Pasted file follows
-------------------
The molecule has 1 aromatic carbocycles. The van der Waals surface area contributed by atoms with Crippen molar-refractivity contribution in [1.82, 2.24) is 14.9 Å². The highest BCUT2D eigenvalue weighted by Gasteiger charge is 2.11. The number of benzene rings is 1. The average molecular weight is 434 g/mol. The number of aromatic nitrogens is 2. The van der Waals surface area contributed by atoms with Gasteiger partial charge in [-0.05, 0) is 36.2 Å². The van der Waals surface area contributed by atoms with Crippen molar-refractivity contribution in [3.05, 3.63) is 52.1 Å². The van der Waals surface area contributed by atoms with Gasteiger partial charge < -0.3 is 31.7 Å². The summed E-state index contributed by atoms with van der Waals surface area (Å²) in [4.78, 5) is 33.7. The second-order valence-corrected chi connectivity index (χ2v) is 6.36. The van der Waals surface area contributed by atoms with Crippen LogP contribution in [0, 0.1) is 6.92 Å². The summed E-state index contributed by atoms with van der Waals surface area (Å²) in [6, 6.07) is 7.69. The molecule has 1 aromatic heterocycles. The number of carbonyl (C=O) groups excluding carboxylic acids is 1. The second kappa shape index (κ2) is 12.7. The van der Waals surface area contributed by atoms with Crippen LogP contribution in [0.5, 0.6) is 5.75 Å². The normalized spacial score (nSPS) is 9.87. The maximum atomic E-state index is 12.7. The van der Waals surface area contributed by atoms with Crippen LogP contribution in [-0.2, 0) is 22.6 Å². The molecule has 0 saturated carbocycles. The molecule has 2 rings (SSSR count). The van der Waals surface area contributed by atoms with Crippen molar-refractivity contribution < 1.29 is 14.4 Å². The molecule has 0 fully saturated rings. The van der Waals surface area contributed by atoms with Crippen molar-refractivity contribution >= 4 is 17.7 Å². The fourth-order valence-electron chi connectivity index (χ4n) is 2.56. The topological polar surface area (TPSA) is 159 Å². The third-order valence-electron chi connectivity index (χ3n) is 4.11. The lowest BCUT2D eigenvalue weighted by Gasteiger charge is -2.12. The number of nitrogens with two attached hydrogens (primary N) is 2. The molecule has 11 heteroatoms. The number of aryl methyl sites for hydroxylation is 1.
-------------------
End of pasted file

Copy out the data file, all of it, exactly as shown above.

The molecule has 1 aromatic carbocycles. The van der Waals surface area contributed by atoms with Crippen molar-refractivity contribution in [1.82, 2.24) is 14.9 Å². The highest BCUT2D eigenvalue weighted by Gasteiger charge is 2.11. The number of benzene rings is 1. The average molecular weight is 434 g/mol. The number of aromatic nitrogens is 2. The van der Waals surface area contributed by atoms with Gasteiger partial charge in [-0.05, 0) is 36.2 Å². The van der Waals surface area contributed by atoms with Crippen molar-refractivity contribution in [3.05, 3.63) is 52.1 Å². The van der Waals surface area contributed by atoms with Gasteiger partial charge < -0.3 is 31.7 Å². The summed E-state index contributed by atoms with van der Waals surface area (Å²) in [4.78, 5) is 33.7. The second-order valence-corrected chi connectivity index (χ2v) is 6.36. The van der Waals surface area contributed by atoms with Crippen LogP contribution in [0, 0.1) is 6.92 Å². The summed E-state index contributed by atoms with van der Waals surface area (Å²) in [6, 6.07) is 7.69. The molecule has 1 aromatic heterocycles. The number of carbonyl (C=O) groups excluding carboxylic acids is 1. The second kappa shape index (κ2) is 12.7. The van der Waals surface area contributed by atoms with Crippen LogP contribution in [0.5, 0.6) is 5.75 Å². The normalized spacial score (nSPS) is 9.87. The maximum atomic E-state index is 12.7. The van der Waals surface area contributed by atoms with Crippen LogP contribution in [-0.2, 0) is 22.6 Å². The molecule has 0 saturated carbocycles. The molecule has 2 rings (SSSR count). The van der Waals surface area contributed by atoms with Crippen molar-refractivity contribution < 1.29 is 14.4 Å². The molecule has 0 fully saturated rings. The van der Waals surface area contributed by atoms with Crippen molar-refractivity contribution >= 4 is 17.7 Å². The fourth-order valence-electron chi connectivity index (χ4n) is 2.56. The topological polar surface area (TPSA) is 159 Å². The third-order valence-electron chi connectivity index (χ3n) is 4.11. The lowest BCUT2D eigenvalue weighted by Gasteiger charge is -2.12. The number of nitrogens with two attached hydrogens (primary N) is 2. The molecule has 11 heteroatoms. The number of aryl methyl sites for hydroxylation is 1.